Superior Court Associate Judge Kenneth L. Govendo has dismissed two more of the remaining 10 charges filed against former attorney general Edward T. Buckingham.
In a 21-page order on Friday, Govendo granted Buckingham’s motion to dismiss the charge of obstructing justice by interfering with the service of process and the charge of misconduct in office.
Both charges are based on the same alleged act: that Buckingham, being aware that a penal summons was issued against him, engaged “in a course of conduct intended to deceive, resist and/or otherwise prevent” the effectuation of service upon him.
Govendo ruled that having found that the penal summons was invalid, the court need not address the issue of whether a physical threat or physical resistance is required under Commonwealth law.
The judge previously determined that the penal summons was invalid as it was signed by the clerk of court and not by a judge.
In the same order, Govendo denied Buckingham’s motion to dismiss seven other charges. He dismissed one other charge as it relates to a certain punishment section of the law, but allowed the charge to proceed to trial as it relates to other punishment sections.
The Office of the Public Auditor filed 12 criminal charges against Buckingham in connection with an alleged violation of election laws and illegal award of a sole-source contract, among others.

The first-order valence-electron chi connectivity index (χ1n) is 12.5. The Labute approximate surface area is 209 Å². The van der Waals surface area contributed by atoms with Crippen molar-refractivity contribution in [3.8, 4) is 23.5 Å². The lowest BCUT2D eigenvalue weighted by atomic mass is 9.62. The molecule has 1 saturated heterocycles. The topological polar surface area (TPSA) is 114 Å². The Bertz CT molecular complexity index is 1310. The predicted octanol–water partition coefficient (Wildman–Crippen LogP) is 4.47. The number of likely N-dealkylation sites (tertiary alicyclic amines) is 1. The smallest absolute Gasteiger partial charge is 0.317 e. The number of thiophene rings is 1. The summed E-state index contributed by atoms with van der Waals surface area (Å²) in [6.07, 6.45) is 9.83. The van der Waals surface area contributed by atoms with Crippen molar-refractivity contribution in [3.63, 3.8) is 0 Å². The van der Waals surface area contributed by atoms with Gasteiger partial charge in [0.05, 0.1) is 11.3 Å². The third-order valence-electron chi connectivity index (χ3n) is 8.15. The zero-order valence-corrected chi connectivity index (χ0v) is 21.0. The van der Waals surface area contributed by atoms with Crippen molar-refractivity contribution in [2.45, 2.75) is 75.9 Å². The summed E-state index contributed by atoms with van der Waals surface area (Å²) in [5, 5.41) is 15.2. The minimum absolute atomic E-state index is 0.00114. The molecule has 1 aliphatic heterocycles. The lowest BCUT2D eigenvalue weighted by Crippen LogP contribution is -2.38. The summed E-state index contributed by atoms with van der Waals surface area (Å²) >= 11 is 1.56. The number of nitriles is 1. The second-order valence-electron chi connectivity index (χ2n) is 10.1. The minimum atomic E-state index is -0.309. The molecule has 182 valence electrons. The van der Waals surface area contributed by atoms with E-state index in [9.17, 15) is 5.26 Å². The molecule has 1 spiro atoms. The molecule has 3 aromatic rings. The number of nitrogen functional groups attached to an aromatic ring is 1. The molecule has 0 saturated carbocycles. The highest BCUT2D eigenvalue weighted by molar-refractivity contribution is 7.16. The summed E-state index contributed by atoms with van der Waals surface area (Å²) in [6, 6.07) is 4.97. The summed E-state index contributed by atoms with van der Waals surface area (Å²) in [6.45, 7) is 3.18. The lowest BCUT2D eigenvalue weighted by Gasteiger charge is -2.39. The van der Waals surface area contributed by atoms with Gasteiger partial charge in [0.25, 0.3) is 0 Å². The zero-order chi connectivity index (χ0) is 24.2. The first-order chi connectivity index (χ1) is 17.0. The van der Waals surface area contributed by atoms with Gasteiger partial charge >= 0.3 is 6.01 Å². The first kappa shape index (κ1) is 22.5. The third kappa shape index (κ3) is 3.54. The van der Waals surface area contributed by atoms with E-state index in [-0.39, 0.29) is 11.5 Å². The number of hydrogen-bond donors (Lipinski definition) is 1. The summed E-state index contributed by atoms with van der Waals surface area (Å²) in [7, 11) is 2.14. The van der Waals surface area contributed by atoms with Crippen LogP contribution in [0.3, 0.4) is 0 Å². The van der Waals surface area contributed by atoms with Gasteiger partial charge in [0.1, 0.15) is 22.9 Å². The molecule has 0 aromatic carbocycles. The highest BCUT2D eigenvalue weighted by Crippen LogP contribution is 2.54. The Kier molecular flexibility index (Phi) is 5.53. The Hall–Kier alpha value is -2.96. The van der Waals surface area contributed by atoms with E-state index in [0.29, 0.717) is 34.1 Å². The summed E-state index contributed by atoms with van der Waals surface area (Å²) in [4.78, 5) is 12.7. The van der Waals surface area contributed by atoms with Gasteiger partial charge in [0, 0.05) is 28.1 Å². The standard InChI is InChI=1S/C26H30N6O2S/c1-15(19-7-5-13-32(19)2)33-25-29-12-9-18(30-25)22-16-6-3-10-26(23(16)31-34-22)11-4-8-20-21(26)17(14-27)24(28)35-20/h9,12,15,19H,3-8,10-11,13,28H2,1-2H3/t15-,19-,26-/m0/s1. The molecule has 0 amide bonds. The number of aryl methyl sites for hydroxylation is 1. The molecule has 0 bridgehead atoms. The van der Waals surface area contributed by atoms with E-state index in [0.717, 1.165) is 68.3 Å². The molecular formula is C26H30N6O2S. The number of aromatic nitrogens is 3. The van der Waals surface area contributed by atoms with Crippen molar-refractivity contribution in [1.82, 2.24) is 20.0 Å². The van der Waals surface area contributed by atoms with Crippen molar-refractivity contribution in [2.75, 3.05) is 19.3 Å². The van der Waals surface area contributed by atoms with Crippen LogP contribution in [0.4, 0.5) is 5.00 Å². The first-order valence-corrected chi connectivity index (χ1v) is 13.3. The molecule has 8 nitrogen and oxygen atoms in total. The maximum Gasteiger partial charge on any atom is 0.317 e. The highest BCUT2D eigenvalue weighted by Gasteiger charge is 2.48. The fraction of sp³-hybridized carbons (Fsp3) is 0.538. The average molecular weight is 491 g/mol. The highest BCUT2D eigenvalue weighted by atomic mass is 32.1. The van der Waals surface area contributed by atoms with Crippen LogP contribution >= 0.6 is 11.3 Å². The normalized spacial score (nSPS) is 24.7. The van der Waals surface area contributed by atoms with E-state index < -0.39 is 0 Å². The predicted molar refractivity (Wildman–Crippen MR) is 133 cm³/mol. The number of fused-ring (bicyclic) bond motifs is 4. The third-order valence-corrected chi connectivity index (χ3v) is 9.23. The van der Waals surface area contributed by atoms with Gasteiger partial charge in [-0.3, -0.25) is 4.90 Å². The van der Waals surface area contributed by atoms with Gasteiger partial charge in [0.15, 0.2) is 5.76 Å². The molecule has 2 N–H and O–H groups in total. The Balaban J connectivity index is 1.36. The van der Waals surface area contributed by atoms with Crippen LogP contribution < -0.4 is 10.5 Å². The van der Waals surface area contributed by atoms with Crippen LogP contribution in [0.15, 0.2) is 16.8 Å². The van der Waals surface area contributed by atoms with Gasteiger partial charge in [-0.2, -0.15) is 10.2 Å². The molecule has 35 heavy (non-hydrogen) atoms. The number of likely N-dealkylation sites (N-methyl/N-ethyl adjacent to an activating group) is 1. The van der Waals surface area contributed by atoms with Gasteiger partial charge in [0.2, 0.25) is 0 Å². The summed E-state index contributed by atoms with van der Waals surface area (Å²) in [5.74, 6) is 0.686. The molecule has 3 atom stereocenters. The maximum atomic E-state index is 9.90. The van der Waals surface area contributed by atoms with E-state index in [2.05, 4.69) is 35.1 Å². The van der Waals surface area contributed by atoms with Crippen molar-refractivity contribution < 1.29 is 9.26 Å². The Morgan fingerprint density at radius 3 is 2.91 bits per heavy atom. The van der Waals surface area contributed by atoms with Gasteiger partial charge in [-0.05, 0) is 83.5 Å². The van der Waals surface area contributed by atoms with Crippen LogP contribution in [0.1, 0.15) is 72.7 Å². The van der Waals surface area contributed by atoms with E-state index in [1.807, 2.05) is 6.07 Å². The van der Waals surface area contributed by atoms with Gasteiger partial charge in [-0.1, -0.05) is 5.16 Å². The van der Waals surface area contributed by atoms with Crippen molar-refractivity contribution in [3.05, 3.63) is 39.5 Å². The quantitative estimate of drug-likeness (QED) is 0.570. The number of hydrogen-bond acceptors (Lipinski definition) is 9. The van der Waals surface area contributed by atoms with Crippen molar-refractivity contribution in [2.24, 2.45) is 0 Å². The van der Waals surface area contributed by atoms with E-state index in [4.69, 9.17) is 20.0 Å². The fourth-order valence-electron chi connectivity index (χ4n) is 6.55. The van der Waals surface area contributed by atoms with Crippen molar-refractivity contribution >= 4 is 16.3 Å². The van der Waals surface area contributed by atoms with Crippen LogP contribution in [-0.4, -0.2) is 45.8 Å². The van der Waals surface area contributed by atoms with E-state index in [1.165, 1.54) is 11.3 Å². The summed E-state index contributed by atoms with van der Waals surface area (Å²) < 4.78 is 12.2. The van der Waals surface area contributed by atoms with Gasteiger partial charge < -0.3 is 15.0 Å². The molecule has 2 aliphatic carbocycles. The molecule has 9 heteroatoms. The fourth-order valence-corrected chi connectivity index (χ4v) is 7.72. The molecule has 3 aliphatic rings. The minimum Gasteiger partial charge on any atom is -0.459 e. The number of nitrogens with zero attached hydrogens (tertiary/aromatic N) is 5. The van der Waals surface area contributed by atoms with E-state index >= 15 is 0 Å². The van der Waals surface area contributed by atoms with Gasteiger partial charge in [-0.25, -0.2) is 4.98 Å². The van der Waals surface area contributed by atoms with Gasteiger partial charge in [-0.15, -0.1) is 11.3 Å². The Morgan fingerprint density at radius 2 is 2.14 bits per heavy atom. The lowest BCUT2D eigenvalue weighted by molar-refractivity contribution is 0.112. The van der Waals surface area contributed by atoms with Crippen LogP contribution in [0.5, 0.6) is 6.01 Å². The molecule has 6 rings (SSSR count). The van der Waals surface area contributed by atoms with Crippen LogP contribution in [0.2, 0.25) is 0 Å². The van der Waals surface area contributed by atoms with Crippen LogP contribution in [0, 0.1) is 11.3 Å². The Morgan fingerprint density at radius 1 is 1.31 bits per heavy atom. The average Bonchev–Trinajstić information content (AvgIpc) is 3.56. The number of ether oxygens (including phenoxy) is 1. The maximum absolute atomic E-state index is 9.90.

Buckingham, through counsel Richard W. Pierce, filed a motion to dismiss all 12 counts in the second amended information.
The CNMI, through Office of the Public Auditor legal counsel/assistant attorney general George L. Hasselback, opposed the motion. Hasselback, however, moved to voluntarily dismiss two counts.
Last Jan. 21, Govendo dismissed two charges of misconduct in public office against Buckingham. The charges were related to the alleged sole-source contract.
Govendo heard the oral arguments last Tuesday on the motion to dismiss the remaining 10 charges.
On count 6 (obstructing justice by interfering with the service of process) and count 7 (misconduct in public office), Buckingham argued that the penal summons was invalid because it was not signed by a judge and therefore it was impossible for him to have obstructed the service of process.
Buckingham also alleged that obstruction laws traditionally require some type of physical threat or physical resistance.
In the government’s response, Hasselback contended that the summons was signed by the clerk of court, a process that had been court policy for over 25 years.
Hasselback also argued that no physical threat or physical resistance is required under Commonwealth law.
In his order Friday, Govendo said that under the NMI Rules of Criminal Procedure, a penal summons must be signed by a judge, describe the offense charged in the information, contain the defendant’s name, and “summon the defendant to appear before the court at a stated time and place.”
“The penal summons in this case did not meet the first criterion; rather it was signed by the clerk of court,” Govendo said in dismissing counts 6 and 7.
The seven other counts that Govendo did not dismiss are count 1, 2, 3, 8, 9, 10, and 11.